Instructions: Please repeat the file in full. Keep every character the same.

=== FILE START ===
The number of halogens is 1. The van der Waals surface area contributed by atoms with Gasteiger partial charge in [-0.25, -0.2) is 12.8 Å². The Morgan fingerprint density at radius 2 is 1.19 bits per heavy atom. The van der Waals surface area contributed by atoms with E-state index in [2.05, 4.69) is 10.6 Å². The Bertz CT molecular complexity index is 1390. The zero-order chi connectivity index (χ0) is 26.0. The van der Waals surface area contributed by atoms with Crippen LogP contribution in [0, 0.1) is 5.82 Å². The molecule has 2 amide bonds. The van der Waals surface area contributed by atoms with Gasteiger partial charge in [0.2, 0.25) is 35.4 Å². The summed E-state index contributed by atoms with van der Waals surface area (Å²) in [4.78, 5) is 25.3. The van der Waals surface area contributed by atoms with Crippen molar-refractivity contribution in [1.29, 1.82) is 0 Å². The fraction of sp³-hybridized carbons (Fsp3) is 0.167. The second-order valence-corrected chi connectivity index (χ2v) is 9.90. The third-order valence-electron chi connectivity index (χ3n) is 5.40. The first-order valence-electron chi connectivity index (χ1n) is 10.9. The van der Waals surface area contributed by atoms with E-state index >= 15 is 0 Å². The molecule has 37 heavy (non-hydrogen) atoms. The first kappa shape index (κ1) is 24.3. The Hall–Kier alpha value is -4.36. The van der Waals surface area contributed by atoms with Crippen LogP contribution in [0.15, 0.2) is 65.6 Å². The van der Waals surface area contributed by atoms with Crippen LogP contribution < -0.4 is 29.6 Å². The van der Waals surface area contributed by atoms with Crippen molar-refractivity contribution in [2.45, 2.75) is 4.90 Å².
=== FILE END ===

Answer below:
The number of halogens is 1. The van der Waals surface area contributed by atoms with Gasteiger partial charge in [-0.25, -0.2) is 12.8 Å². The Morgan fingerprint density at radius 2 is 1.19 bits per heavy atom. The van der Waals surface area contributed by atoms with E-state index in [2.05, 4.69) is 10.6 Å². The Bertz CT molecular complexity index is 1390. The zero-order chi connectivity index (χ0) is 26.0. The van der Waals surface area contributed by atoms with Crippen LogP contribution in [0, 0.1) is 5.82 Å². The molecule has 2 amide bonds. The van der Waals surface area contributed by atoms with Gasteiger partial charge in [0.2, 0.25) is 35.4 Å². The summed E-state index contributed by atoms with van der Waals surface area (Å²) in [4.78, 5) is 25.3. The van der Waals surface area contributed by atoms with Crippen molar-refractivity contribution in [1.29, 1.82) is 0 Å². The fraction of sp³-hybridized carbons (Fsp3) is 0.167. The second-order valence-corrected chi connectivity index (χ2v) is 9.90. The third-order valence-electron chi connectivity index (χ3n) is 5.40. The first-order valence-electron chi connectivity index (χ1n) is 10.9. The van der Waals surface area contributed by atoms with E-state index >= 15 is 0 Å². The molecule has 37 heavy (non-hydrogen) atoms. The first kappa shape index (κ1) is 24.3. The Hall–Kier alpha value is -4.36. The van der Waals surface area contributed by atoms with Crippen LogP contribution in [0.15, 0.2) is 65.6 Å². The van der Waals surface area contributed by atoms with Crippen LogP contribution < -0.4 is 29.6 Å². The van der Waals surface area contributed by atoms with Crippen molar-refractivity contribution in [2.45, 2.75) is 4.90 Å².